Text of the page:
ACL Tears & Treatment
Anterior cruciate ligament (ACL) tears are a common sports injury. Every year, approximately 200,000 injuries to the ACL occur in the U.S. The ACL is one of the four primary ligaments that provide stability to the knee joint. Without treatment, the ACL does not heal, resulting in ACL reconstruction surgery being one of the most common orthopaedic procedures in the U.S.
ACL reconstruction stabilizes the knee, but has a number of drawbacks:
- Reconstruction using an autograft involves removing the ACL and replacing it with a graft of tendon harvested from previously healthy parts of the leg, which compromises uninjured structures and requires healing not only the ACL site, but the graft site as well.
- The allograft approach uses a graft from a donor, which has other risks. Moreover, this approach has been reported to have a lower success rate among younger, more active patients.
- Even with surgery for ACL reconstruction, only about 60 percent of patients can return to their sport at the same level.
- The ACL re-tear rate can be as high as 20 percent for teens.
The Bridge-Enhanced® ACL Repair (BEAR®) implant is a proprietary bio-engineered sponge designed as a bridging scaffold to facilitate healing of the torn ACL and is an alternative to the current standard reconstruction treatment for torn ACLs. Use of the BEAR technology does not require a second surgery to harvest the patient's own tissue as required with autograft reconstruction.
The BEAR implant is designed to be surgically placed between the torn ACL ends at the time of repair, and to hold a small amount of the patient’s blood in the wound site. The combination of the BEAR implant and the patient’s blood provides a scaffold that allows the torn ends of the ACL to heal back together.
It is hoped this new technology will restore more normal anatomy and function of the knee, and thus enable a higher percentage of patients to get back to activities they enjoy.
The BEAR implant is an investigational device and is only available in FDA-approved clinical trials.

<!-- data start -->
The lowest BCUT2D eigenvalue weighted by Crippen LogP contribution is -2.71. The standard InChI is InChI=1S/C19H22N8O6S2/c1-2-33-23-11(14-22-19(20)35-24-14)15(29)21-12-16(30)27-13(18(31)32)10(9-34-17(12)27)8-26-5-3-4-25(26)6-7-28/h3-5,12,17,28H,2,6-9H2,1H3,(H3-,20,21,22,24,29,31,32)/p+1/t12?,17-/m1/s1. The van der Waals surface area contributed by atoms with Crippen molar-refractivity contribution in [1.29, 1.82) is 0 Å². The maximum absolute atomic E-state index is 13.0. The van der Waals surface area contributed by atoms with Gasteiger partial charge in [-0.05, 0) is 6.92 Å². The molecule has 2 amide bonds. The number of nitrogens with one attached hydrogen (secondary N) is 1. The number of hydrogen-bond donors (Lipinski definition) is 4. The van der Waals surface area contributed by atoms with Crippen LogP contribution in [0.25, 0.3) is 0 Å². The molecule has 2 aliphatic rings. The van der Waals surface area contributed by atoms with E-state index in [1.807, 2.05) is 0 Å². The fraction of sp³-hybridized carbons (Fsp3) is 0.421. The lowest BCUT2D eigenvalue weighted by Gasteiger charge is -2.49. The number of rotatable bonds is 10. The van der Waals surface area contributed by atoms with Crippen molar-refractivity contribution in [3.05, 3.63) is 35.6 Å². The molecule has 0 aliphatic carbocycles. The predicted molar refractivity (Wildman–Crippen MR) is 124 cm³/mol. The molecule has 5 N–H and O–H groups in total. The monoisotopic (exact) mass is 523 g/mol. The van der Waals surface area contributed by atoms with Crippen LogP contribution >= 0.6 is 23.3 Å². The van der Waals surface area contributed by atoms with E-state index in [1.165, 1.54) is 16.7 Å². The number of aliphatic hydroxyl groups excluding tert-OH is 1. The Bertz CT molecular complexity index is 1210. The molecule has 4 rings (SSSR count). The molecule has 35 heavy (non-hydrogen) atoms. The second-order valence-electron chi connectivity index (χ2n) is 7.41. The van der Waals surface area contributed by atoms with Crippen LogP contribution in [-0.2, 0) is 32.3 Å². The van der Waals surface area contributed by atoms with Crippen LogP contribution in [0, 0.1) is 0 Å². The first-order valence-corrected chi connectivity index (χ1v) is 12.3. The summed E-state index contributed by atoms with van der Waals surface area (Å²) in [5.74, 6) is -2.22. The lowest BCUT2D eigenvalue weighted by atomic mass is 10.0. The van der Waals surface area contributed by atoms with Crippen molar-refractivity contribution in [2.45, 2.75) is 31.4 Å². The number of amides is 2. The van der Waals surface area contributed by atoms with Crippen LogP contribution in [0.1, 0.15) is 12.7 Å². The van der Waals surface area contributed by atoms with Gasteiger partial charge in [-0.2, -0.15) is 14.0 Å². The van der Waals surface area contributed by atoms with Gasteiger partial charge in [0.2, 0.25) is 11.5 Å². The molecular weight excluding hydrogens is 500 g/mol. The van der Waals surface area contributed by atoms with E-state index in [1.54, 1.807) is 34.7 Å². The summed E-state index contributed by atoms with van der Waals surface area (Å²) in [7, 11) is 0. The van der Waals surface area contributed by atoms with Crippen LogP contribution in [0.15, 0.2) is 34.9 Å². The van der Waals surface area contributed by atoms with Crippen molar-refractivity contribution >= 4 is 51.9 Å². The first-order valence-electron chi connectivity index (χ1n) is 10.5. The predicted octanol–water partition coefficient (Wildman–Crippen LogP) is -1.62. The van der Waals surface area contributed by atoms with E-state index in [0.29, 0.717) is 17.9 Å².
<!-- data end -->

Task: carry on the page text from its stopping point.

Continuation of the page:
Watch this video to find out more about how the BEAR implant works.
Watch this video to find out more about ACL tears, the BEAR implant and the first patient to receive it.
BEAR Clinical Trials
Several clinical trials are underway to study the BEAR implant and its safety and efficacy.
- BEAR I: Enrollment is completed in this single-center, non-randomized, two-arm study that compared 10 patients treated with the BEAR implant to 10 patients treated with hamstring autograft ACL reconstruction.
- BEAR II: Enrollment is completed in this single-center, non-randomized, two-arm study that compared 65 patients treated with the BEAR implant to 35 patients treated with autograft ACL reconstruction.
- BEAR III: Enrollment of 250 patients is ongoing in this study taking place at Boston Children's Hospital and Rhode Island Hospital. Patients who may be eligible for the study:
- will be ages 12 to 35
- will be seen within 3 weeks of injury by a Boston Children's Hospital or Rhode Island Hospital participating surgeon
- cannot have a history of prior ACL surgery on the affected knee
- must not use tobacco, corticosteroids, or have a history of diabetes or inflammatory arthritis or any condition that could affect healing
- BMI <35 (will be measured in clinic)
- must not have an allergy to bovine collagen (cow protein)
- To see if you are eligible to participate, email:
- BEAR MOON: Enrollment of 200 patients will begin later in 2019 in this randomized, controlled trial being conducted by Cleveland Clinic at five centers of excellence. The trial will compare patients treated with the BEAR implant to standard autograft patellar tendon reconstruction. The BEAR MOON trial is supported by a $6 million RO1 grant from the National Institute of Arthritis and Musculoskeletal and Skin Diseases, National Institutes of Health. For more information about the trial refer to https://clinicaltrials.gov/ct2/show/NCT03776162?term=BEAR+MOON&rank=1